- Associated Press - Sunday, June 4, 2017

GILLIAM, La. (AP) - Imagine free falling out of a plane that’s circling 10,000 feet above the ground - the adrenaline rush, the wind whipping through your hair at 120 miles per hour - then suddenly, with the tug of a string, you glide effortlessly through the clouds before planting your feet safely on the ground once again.

That’s exactly what Sara Simmonds, 98, experienced when she jumped to raise funds for cadets enrolled in Louisiana’s Youth Challenge Program, making her the oldest skydiver in the state.

Simmonds began planning her leap of faith, and enlisted a few close friends to jump with her. As the clouds cleared, excitement set in:

“You know, we’ve been talking about this for so long. The shock is all gone now,” she said. “Some people said they would give me money not to do this, but I told them I was jumping no matter what.”

Simmonds is known by many in central Louisiana for her philanthropic efforts and community involvement. As the founder of the Apple Pie Brigade and an active member of the Rotary Club and Junior League of Alexandria, she explained she has never let her age get in the way of her goals.

“Age is just a number. Do what you feel like doing,” she said. “Everyone serves in their own way. I think that’s the only way to live, really. Just be happy and help others as you can.”

Sara had this idea a few months back when we were all zip lining together,” said Jim Pate, a friend of Simmonds. “You know, the little stuff compared to this. Once we got through with that, she suggested we skydive. Well, here we are. We’re going to jump today.”

Simmonds said she chose this event to raise funds for YCP because she believes in its mission to serve a younger generation.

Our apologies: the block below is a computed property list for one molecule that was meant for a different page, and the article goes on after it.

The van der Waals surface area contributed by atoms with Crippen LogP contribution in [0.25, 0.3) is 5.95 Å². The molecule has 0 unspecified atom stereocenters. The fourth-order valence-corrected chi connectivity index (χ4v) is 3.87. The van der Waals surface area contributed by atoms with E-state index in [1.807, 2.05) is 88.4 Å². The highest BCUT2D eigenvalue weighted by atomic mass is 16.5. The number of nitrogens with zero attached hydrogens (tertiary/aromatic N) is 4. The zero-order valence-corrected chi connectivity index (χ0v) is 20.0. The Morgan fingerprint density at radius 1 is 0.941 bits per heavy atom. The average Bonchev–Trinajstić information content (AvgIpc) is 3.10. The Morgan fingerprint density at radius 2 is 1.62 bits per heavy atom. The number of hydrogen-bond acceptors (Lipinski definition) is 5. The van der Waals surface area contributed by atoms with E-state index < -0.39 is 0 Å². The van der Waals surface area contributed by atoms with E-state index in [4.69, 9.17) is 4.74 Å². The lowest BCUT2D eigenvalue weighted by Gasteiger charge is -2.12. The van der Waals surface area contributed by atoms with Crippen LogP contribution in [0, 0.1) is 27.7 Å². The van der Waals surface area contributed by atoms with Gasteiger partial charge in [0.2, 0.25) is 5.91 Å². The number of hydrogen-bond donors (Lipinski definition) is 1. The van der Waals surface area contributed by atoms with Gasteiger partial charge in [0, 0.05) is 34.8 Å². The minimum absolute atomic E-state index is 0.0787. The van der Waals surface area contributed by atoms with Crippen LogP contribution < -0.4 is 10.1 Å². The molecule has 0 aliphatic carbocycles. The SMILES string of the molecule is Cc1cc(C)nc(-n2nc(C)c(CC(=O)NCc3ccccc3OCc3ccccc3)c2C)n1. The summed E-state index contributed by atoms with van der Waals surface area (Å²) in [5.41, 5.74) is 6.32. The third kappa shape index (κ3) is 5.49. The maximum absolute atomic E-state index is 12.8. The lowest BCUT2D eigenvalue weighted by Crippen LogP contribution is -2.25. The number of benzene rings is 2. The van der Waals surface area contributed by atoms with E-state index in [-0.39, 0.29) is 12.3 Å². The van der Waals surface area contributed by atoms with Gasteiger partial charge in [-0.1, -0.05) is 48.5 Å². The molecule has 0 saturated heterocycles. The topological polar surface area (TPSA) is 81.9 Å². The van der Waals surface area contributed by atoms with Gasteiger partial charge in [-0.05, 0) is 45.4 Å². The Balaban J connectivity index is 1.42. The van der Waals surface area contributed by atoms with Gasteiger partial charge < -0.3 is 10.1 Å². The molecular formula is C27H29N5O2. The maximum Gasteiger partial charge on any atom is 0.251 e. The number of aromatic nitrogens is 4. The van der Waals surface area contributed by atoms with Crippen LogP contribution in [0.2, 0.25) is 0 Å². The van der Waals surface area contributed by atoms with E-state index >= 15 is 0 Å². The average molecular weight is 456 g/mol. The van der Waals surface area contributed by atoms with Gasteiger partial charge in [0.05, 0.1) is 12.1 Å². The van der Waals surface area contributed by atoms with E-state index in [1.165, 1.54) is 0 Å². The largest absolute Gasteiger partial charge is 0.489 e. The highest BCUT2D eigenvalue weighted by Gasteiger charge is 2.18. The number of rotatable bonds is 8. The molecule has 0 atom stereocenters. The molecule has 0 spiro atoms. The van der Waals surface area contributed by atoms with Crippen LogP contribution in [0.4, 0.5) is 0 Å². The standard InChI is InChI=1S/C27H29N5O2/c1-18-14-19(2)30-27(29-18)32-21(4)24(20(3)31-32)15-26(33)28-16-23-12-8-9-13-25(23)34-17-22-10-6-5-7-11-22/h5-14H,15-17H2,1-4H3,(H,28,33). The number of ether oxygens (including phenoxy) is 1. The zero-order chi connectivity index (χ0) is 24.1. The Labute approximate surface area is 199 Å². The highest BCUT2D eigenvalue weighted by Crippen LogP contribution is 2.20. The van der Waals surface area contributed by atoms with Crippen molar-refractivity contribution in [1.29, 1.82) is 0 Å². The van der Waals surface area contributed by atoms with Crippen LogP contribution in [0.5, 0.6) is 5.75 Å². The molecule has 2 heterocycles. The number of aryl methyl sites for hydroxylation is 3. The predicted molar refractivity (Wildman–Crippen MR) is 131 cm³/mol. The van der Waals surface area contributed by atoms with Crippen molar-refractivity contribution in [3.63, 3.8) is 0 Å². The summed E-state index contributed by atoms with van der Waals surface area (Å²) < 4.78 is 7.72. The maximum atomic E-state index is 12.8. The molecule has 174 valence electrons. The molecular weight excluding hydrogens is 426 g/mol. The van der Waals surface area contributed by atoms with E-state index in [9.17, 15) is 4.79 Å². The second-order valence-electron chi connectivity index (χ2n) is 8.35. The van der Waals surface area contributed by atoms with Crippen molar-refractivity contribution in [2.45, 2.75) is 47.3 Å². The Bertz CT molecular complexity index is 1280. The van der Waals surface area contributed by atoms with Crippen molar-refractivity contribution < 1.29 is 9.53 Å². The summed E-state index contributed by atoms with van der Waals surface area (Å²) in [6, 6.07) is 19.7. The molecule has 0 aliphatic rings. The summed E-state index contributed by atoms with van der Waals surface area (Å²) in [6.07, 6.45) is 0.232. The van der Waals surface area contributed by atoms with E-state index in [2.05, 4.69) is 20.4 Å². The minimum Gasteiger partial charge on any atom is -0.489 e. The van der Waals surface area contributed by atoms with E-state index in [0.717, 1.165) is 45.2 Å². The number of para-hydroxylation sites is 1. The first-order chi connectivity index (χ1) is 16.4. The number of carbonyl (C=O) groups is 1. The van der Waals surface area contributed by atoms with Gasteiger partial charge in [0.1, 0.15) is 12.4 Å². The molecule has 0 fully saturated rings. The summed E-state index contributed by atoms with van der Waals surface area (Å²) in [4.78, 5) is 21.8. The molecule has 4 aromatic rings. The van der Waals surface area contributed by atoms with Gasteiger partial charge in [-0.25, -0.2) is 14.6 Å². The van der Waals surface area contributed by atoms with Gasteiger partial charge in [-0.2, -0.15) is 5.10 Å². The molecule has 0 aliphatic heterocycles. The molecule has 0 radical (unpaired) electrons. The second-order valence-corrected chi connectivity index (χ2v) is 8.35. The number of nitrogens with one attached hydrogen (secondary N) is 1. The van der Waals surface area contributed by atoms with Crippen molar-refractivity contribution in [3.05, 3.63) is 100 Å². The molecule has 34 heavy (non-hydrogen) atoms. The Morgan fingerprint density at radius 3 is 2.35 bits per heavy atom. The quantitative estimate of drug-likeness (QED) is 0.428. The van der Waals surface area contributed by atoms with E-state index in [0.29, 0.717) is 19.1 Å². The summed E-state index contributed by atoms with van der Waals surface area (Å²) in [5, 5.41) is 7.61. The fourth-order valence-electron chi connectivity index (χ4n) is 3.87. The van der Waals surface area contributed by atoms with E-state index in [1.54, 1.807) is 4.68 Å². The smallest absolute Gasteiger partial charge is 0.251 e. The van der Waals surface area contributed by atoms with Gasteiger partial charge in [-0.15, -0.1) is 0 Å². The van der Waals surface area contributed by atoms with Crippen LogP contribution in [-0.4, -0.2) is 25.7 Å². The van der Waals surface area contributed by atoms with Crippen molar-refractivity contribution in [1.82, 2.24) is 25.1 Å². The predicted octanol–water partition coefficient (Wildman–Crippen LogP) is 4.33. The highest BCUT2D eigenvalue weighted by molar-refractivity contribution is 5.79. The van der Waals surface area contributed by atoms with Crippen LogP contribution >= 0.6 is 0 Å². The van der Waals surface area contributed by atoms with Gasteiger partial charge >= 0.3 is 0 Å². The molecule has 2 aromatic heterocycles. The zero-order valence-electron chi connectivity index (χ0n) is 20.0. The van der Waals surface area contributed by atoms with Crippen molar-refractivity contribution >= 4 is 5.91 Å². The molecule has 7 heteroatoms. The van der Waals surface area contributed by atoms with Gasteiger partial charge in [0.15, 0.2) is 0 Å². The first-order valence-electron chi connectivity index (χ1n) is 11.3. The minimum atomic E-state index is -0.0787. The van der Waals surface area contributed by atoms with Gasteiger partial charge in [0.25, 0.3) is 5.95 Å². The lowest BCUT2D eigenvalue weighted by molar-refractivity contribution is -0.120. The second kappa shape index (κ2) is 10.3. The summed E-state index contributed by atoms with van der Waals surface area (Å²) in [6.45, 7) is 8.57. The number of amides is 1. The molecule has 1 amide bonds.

“They take these young people off the street who have no purpose and no goals, and they increase their education,” she said. “In six months, they have a goal and they have a better lifestyle … What better can we do than to help young people lead a better life?”

Donations raised by members of the Rotary Club totaled more than $2,000. The money will help fund scholarships for cadets to pursue higher education opportunities upon graduating YCP.

“Whatever it is, it’s a drop in the bucket to what the Youth Challenge Program needs. But it’ll help a little bit,” Simmonds said.

Sara has been a friend and supporter of the Louisiana National Guard and Youth Challenge Program for many years,” said Megan Ready, the public relations manager for YCP. “She does so much for the community and for central Louisiana, but she has also done so much for the cadets in our Youth Challenge Program, which we are grateful for.”

After the group took part in a safety course to learn the basics of a tandem skydive, it was time to jump.

Outfitted with a pair of goggles and a harness, Simmonds boarded the plane with a photographer and skydiving instructor. Her hands were inked with the letters “YCP” - an idea she says she got from Rotarian Magazine.

“I read a story about someone who jumped to raise money for polio. He wrote ‘stop polio’ on his hands, so I wrote this on mine. These young men and women are what is on my mind as I do this, as I jump,” she said.

Friends of Simmonds and YCP cadets from Camp Minden stood beside the plane, wishing her luck before she flew.

“It means so much to me that you all are here with me today,” Simmonds said. “I’ll see you when I land.”

After the plane disappeared above the clouds, it wasn’t long before laughter and squeals of joy could be heard as Simmonds and her instructor made their descent.

With her feet safely on the ground again, Simmonds shared smiles and hugs with the cadets, who were eager to find out if she enjoyed the jump.

“I feel wonderful,” she said. “I was worried about the landing more than anything, but when we pushed out of the plane, and you just fall … It was quite an experience. We were up above the clouds, and it was absolutely gorgeous. Gorgeous.”

Simmonds will celebrate her 99th birthday in September, and said she’s already thinking about what her next adventure will be.

“That’s what living is all about. Loving life and helping other people,” she said.

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